K˘sšak Yamada (1886-1965; the first name is as often transliterated as 'Kosaku') was Japan's first composer of Western symphonic music. By a chance of fate, he was exposed to Western military bands and Protestant hymnody in his youth. Then his sister married an Englishman, an amateur musician and organist in a local Japanese Anglican church, and he heard further Western music. Eventually he studied with a German emigré, a former student of Joseph Joachim. Finally he went to Berlin to study at the Musikhochschule in 1910. The first two pieces on this CD are student works, but are extremely skillfully done. They sound as if they could have been written by someone immersed in the music of Schubert and Mendelssohn, as indeed Yamada was. They are characterized by memorable melodies and 'correct' working-out. The 'Overture in D' and the 'Symphony in F Major' (subtitled 'Triumph and Peace') were both written in 1912. The Overture is in sonata form, although the development is given short shrift. It has a vaulting opening theme that imparts infectious forward motion to the piece. The second theme is soft and détaché and just slightly chromatic. The opening theme returns to bring the whole thing to a brashly optimistic finish.
The Symphony, in four movements, opens with a catchy melody that returns in varied form in the last movement. There are both martial and hymnic themes throughout, uniting Yamada's earliest memories of Western music. Also throughout is Yamada's quotation of the Japanese national anthem ('Kimigayo') made of the descending pentatonic melody, C-A-G-F-D). The Adagio is particularly lovely and serene, reminiscent of the Adagio from Beethoven's Ninth Symphony. The Scherzo is somewhat Dvorakian and even sounds like it could have been inspired by a Central European folk-dance. The second trio of the Scherzo has a particularly lovely melody. The Finale is a strict sonata-allegro with a misterioso introduction leading to a soft brass fanfare that supplies much of the thematic material for the movement. I swear that I've heard the ensuing march theme somewhere else, but I can't place it. The 'Triumph' part of the symphony's subtitle seems apt for this movement.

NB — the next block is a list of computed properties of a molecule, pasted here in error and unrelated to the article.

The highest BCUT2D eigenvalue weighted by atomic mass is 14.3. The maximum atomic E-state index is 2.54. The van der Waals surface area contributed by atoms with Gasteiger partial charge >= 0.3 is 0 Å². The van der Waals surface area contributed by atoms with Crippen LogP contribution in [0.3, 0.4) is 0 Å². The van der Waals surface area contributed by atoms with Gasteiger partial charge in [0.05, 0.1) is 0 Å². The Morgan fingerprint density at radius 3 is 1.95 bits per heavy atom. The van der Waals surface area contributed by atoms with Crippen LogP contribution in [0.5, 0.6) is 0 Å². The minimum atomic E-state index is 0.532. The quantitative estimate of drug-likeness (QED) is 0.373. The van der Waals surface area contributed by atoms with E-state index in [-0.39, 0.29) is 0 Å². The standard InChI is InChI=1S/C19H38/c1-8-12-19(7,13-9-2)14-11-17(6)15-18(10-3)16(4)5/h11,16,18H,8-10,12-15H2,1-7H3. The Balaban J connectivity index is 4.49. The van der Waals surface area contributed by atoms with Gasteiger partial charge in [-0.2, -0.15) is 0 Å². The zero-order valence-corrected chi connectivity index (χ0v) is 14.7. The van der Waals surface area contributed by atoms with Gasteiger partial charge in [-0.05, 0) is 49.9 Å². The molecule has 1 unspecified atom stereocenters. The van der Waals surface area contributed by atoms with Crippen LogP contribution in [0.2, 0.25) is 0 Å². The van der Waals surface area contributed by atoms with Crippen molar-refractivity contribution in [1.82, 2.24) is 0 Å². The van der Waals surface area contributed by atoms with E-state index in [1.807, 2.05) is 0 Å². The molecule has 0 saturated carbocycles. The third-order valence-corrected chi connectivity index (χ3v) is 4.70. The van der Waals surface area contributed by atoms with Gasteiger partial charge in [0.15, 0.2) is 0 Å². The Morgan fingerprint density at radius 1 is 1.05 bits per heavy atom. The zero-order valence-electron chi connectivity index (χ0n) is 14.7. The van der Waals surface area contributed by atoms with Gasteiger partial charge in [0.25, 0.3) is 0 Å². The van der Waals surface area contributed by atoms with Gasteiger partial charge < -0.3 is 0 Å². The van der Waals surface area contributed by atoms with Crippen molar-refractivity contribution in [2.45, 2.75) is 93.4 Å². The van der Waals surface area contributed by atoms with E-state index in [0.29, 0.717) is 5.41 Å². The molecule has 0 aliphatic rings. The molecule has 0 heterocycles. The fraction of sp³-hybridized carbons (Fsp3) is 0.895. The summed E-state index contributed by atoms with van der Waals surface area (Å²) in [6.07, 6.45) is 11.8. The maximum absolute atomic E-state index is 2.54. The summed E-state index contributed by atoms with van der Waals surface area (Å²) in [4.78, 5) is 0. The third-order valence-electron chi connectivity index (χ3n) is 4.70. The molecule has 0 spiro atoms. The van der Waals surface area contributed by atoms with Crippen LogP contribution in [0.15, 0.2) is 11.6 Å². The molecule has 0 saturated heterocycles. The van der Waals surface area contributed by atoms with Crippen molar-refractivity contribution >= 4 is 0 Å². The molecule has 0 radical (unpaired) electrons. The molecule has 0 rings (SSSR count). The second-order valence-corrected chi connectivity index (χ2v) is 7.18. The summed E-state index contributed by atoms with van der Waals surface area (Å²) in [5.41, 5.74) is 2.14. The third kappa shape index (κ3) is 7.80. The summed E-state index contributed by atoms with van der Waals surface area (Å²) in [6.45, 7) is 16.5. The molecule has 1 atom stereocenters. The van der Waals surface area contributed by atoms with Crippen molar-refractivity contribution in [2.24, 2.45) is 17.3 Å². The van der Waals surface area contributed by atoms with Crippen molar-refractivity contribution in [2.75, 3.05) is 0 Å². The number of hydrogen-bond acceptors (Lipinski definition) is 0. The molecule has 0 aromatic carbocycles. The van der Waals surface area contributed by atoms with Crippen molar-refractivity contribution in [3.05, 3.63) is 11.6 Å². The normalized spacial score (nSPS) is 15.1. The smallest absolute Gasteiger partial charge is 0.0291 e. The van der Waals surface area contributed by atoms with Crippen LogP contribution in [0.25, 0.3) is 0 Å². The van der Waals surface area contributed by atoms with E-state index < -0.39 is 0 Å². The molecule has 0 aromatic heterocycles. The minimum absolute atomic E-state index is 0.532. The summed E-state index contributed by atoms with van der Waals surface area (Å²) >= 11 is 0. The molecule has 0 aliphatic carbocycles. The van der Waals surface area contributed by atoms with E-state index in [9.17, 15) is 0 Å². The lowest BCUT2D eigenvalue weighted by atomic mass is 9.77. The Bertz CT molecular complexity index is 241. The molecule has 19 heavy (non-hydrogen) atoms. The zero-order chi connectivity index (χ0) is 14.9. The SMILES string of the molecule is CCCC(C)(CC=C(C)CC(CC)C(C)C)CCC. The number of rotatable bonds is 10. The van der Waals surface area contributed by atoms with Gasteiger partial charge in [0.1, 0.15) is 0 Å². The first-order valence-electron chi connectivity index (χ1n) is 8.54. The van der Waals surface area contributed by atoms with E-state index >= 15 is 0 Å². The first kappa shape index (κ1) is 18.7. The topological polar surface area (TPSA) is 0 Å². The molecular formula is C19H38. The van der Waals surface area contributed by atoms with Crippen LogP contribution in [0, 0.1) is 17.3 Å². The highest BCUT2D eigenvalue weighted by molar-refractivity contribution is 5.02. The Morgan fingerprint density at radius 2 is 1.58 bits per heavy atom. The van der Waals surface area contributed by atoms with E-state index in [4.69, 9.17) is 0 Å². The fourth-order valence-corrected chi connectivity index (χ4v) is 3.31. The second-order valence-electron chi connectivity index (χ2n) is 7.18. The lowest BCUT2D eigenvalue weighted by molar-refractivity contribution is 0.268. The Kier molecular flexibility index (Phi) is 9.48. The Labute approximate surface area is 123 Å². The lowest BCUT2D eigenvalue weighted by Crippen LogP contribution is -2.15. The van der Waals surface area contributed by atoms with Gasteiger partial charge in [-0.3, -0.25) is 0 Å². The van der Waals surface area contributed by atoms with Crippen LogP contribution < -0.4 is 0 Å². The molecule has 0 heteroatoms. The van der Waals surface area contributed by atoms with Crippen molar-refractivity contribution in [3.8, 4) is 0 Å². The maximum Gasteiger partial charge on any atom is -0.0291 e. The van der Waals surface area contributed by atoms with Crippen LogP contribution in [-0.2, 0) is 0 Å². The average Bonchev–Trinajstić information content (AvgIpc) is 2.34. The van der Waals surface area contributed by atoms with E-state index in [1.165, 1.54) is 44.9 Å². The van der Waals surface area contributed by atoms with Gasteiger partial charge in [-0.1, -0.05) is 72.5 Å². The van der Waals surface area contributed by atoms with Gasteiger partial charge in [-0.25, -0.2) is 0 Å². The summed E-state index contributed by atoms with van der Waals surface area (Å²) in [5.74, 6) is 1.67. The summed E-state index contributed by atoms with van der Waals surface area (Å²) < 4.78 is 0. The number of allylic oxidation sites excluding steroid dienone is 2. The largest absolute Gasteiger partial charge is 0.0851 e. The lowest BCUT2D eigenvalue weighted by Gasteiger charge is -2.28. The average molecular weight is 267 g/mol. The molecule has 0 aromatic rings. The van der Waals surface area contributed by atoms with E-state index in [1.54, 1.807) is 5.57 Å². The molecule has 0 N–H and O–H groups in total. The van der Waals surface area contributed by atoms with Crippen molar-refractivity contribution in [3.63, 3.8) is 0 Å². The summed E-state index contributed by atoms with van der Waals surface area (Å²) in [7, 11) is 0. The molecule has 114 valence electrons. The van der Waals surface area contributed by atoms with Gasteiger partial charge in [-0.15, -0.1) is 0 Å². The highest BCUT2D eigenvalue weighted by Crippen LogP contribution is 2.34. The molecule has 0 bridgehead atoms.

The final two pieces on this disc sound as if they were written by a different composer. Both 'The Dark Gate' and 'Madara No Hana' were written the year following the earlier two pieces, but it is clear that Yamada is no longer following the precepts of his Germanic teachers. Both pieces partake of the mystical thrust of Scriabin and the impressionistic harmonic features of Debussy. And the orchestration is much more creative; clearly Yamada had studied his Rimsky-Korsakov and Richard Strauss.
'Dark Gate' was inspired by a Maeterlinckian poem by Japanese poet, Rofu Miki, in which a group of blind people in a room are startled by a loud knocking on the door. They freeze, in silence, until someone begins to cry. Yamada catches the uneasiness, the silence, the quiet hysteria of the poem in this 11-minute orchestral tour de force. Interestingly, this piece was premièred in New York in 1918 with Yamada conducting the New York Symphony (one of the two precursors of the New York Philharmonic).
'Madara No Hana,' also inspired by a poem, this one by Yamada's friend Kazo Saito, is a symbolist verse about death. 'Madara No Hana' denotes "beautiful flowers growing in Buddhist Heaven." The serenely beautiful eight-minute piece is for a huge Straussian orchestra utilized amazingly skillfully by the composer, newly graduated from the Hochschule. There are two recurring intervals, a rising perfect fourth and a a falling major third. Memorable melodies and harmonic ideas abound. One is reminded to some degree of Scriabin's 'Poème de l'Extase.'
The performances here are masterful. In 'Overture in D,' Takuo Yuasa conducts the New Zealand Symphony; in the others he leads the Ulster Orchestra, of which he is the Music Director.
Yamada is highly honored in his native land as indeed he should be; he was not only the first Japanese composer of Western music, he also helped start what became the country's leading orchestra in Japan, the NHK Symphony Orchestra, and helped to set up music education throughout the country. His life has even been dramatized for Japanese television. [Here I must give credit to Morihide Katayama, the writer of the extremely informative booklet essay, for much of the above information about a composer I'd never encountered before.]
This is a worthwhile issue, particularly for those interested in following Naxos's continuing series of Music from Japan which is opening our ears to all-but-unknown music from that country.